Ask any one of the moving companies who've helped me set up shop over the years and they can verify that I have a thing for books. A big thing for books. A big, freakin' thing.
My tiny condo is overflowing with hardbacks and paperbacks, even though I keep making an effort to sort through and downsize. My book collecting habit started early and I feel pretty certain I was the only kindergartner with a floor-to-ceiling bookshelf in my room that covered most of one wall. (I, um, also began my still-with-me habit of being a perpetually late library book returner. What can I say. I've got to have the occassional flaw...)
Now that my friends are all spawning, I seem to find myself wandering around in the children's section of book stores more and more. All of which has me reminiscing about my favorite childhood books.
Thanks to the parents, who are equally voracious readers, I managed to read most of the Caldecott Medal and Newbery Medal winners growing up. But I couldn't get enough of the childhood staples like Paddington Bear, Babar, Angelina Ballerina, Corduroy, Petunia the Goose, Curious George, Berenstain Bears, and more. I still have copies of Alexander and the Terrible, Horrible, No Good, Very Bad Day on my shelf and recently informed my Facebook friends that I was debating moving to Australia. I've also got a beautifully bound hardback Paddington collection.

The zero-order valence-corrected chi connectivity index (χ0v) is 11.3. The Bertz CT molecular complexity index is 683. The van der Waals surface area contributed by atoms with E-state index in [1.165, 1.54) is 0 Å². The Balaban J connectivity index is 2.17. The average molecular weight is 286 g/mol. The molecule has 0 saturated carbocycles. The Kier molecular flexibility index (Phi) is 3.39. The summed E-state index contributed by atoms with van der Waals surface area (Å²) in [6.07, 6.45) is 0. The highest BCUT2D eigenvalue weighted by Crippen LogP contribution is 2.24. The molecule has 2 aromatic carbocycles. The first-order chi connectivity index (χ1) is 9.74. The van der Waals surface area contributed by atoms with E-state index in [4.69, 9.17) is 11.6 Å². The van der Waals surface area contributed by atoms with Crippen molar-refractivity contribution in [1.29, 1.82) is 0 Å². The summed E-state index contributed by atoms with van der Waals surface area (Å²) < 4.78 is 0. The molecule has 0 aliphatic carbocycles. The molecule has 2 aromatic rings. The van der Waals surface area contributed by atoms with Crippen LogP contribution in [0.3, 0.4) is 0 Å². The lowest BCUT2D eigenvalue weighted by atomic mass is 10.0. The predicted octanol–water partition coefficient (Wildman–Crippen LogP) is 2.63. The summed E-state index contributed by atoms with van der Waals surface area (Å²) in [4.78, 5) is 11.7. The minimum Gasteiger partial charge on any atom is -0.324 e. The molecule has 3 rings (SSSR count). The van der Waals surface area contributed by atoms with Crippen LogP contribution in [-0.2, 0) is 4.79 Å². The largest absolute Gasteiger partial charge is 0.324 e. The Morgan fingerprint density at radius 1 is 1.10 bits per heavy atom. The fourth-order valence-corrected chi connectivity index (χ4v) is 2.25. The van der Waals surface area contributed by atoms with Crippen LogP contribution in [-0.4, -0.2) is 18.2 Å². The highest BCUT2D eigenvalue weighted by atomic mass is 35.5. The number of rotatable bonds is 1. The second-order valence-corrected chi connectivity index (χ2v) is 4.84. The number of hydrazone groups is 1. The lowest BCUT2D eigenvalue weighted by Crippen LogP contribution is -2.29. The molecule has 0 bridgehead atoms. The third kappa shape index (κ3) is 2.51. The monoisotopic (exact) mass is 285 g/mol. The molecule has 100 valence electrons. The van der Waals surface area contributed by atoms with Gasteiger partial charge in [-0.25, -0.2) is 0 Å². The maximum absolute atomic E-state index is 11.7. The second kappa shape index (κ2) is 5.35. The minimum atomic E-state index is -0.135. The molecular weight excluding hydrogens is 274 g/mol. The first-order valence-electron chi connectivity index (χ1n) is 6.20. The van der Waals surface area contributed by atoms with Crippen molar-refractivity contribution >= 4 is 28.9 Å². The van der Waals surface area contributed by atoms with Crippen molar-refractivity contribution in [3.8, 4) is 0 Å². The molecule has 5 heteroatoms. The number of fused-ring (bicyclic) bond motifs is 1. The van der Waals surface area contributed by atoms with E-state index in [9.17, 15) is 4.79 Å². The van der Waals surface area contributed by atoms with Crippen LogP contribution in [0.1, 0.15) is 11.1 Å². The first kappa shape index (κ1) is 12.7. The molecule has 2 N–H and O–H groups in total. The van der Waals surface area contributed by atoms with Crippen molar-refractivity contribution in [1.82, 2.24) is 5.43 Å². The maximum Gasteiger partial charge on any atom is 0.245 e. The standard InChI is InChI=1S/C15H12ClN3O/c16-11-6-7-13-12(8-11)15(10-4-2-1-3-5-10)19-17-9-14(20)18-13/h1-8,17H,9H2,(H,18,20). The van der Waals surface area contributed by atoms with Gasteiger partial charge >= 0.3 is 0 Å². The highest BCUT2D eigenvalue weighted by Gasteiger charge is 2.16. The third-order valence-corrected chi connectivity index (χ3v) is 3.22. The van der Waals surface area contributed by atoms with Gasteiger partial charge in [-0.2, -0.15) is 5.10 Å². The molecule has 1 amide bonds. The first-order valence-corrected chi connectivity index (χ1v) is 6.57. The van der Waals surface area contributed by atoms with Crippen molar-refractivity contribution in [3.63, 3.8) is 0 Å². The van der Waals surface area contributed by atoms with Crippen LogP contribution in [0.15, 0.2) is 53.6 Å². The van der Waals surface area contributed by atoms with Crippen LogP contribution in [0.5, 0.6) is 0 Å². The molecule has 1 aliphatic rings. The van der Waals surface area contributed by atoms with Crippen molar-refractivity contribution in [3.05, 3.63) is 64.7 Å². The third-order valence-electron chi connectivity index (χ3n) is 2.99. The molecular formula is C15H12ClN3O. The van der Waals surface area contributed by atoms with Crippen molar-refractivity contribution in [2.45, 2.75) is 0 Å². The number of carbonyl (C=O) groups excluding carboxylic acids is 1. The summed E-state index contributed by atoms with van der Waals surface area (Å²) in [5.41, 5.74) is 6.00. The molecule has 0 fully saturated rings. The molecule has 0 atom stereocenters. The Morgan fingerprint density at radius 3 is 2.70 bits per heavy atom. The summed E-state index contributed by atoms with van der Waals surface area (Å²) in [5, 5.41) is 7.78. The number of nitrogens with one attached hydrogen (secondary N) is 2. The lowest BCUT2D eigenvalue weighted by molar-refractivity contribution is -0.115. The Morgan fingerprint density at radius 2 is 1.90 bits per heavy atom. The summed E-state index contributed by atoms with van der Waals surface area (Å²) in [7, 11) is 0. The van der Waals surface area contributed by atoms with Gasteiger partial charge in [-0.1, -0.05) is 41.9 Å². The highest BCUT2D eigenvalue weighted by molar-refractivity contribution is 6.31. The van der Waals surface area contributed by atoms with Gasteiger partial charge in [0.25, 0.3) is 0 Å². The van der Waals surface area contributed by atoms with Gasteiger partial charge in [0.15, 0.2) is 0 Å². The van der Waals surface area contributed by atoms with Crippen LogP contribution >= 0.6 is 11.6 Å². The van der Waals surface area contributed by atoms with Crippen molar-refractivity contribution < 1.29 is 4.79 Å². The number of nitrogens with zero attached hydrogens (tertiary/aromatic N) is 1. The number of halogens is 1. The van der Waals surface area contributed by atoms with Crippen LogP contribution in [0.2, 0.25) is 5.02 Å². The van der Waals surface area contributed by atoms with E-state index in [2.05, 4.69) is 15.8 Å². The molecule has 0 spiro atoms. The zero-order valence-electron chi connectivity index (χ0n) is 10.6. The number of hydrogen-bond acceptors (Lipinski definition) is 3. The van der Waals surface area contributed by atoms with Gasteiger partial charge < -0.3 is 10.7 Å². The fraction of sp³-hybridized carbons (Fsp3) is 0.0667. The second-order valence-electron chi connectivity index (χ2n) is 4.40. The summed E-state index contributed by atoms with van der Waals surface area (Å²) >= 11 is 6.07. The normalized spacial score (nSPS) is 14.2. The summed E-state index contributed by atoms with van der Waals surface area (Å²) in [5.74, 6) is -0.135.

Remember George and Martha and their effort to make pea soup? Madeline and her misadventures with the twelve little girls in two straight lines? Eloise who had the coolest life because she got to live in New York's The Plaza Hotel? (I stayed in the Plaza with my mom for a girls' weekend in my early 20s. We discussed Eloise over $14 martinis. It was totally worth it.)
So tell me, what were your favorites? Why did/do you love them? And what books do you want to make sure are on your now or future kids' bookshelves?
Want some inspiration? Check out the Children's Literature Book Club, a cool blog for grownups who still love to read stuff for the ankle-biting set.